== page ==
Central Bank Cryptos Coming Soon, Says ING Exec

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Mark Cliffemight, ING’s chief economist, thinks countries and their central banks will be issuing their own digital currencies within a few years. He said as much in a recent interview conducted by his own firm, in which he spoke on several subjects, including the trends he sees taking shape in finance.

As The Hype Goes, So Go The Banks

Blockchain, once widely dismissed by bankers as a fad at best, has instead become a fact of life. Nearly every major bank has some form of involvement in the nascent tech stack at this point – be it investing in companies, patenting related technologies, or propping up blockchain businesses.

The era of the stablecoin has changed the way people behave in crypto. Price bugging you? Just put it in a stablecoin. An element of implied trust exists, but as long as an exchange will give you $1 for your $1 token, you’re good to go.

That principal, in essence, is why people aren’t all that angry about Tether’s various antics – including failing to properly back its “fully backed” stablecoin.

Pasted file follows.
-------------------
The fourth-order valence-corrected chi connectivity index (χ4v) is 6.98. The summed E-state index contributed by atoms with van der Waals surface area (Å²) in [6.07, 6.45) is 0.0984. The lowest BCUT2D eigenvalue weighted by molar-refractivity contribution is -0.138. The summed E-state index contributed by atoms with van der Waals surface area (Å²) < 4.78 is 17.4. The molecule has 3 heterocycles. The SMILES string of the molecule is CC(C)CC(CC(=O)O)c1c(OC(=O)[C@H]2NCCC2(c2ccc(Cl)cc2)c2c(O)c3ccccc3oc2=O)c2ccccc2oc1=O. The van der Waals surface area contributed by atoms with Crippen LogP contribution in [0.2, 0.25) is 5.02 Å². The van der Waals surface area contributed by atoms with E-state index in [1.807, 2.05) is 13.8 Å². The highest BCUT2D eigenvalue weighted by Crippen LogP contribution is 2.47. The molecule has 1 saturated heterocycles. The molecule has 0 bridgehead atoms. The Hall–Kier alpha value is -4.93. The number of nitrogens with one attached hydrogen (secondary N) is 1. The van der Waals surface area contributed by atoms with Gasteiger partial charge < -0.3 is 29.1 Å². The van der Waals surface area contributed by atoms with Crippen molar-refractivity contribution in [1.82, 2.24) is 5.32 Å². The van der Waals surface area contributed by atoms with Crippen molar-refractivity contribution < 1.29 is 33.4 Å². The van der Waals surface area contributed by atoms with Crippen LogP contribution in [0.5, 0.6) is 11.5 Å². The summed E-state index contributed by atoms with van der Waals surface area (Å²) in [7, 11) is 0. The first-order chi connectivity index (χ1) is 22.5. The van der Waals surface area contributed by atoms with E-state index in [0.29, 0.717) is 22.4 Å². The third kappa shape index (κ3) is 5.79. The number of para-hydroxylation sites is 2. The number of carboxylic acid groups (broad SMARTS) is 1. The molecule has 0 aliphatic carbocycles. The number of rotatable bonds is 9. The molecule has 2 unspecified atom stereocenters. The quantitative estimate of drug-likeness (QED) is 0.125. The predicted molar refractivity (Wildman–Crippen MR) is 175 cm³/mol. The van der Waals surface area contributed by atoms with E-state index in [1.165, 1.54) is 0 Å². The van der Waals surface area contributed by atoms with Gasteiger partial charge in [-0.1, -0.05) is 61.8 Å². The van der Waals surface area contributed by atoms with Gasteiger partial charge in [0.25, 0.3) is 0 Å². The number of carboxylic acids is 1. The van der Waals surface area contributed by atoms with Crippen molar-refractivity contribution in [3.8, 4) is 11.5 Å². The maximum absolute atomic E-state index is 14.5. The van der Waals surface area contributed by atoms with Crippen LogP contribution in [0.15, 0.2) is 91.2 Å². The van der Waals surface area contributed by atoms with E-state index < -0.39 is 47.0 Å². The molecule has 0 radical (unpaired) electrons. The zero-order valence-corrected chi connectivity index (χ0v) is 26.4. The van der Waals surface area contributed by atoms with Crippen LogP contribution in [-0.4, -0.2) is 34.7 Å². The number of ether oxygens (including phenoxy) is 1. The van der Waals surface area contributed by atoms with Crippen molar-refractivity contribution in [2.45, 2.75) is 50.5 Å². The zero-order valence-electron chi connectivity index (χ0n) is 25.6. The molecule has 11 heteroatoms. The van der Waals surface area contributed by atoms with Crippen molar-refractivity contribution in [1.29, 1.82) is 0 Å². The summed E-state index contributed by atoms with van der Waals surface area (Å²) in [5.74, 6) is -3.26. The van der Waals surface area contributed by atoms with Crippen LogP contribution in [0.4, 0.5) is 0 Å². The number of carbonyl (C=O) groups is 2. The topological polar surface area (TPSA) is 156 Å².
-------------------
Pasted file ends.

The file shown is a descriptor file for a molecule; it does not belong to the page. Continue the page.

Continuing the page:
The stability, after all, is supposed to derive from the dollar reserves. It doesn’t derive from a stable faith in the system, or in any case it’s not supposed to.

Governments will likely launch digital versions of their fiat currencies in order to short circuit efforts like Facebook’s Libra, a blockchain-based payment solution the social media giant is trying to roll out globally. To that end, Cliffemight said:

“I think we’ve already got some sense of urgency amongst the policy community.”

It’s unclear how central bank digital currencies would work.

Presumably, like credit cards and other existing fiat payment methods, a great deal of tracking would be desired on the part of regulators. Today, cash remains king due to the traceability of most blockchain products.

Can A Stablecoin Issue a Better Fiat Than a Central Bank?

The philosophy behind the approach is “if you can’t beat them, join them.” Central banks can pretty easily beat stablecoins at their own game. A central bank issuing a digital version of its token would mean that smaller banks within the Federal Reserve system could be liable for redeeming them, or something along those lines.

It could instantly become a federated smash hit.

The question is: why wouldn’t you simply use blockchain technology for this type of thing?

The Federal Reserve, or any central bank, could become fully subject to a rather precise audit, just as Bitcoin users often are.

Is that a pro or a con of cryptocurrency?

All depends on how you look at it.

What is clear is that it’s hard to achieve a democratic society without a high degree of transparency – something that blockchain provides in copious amounts.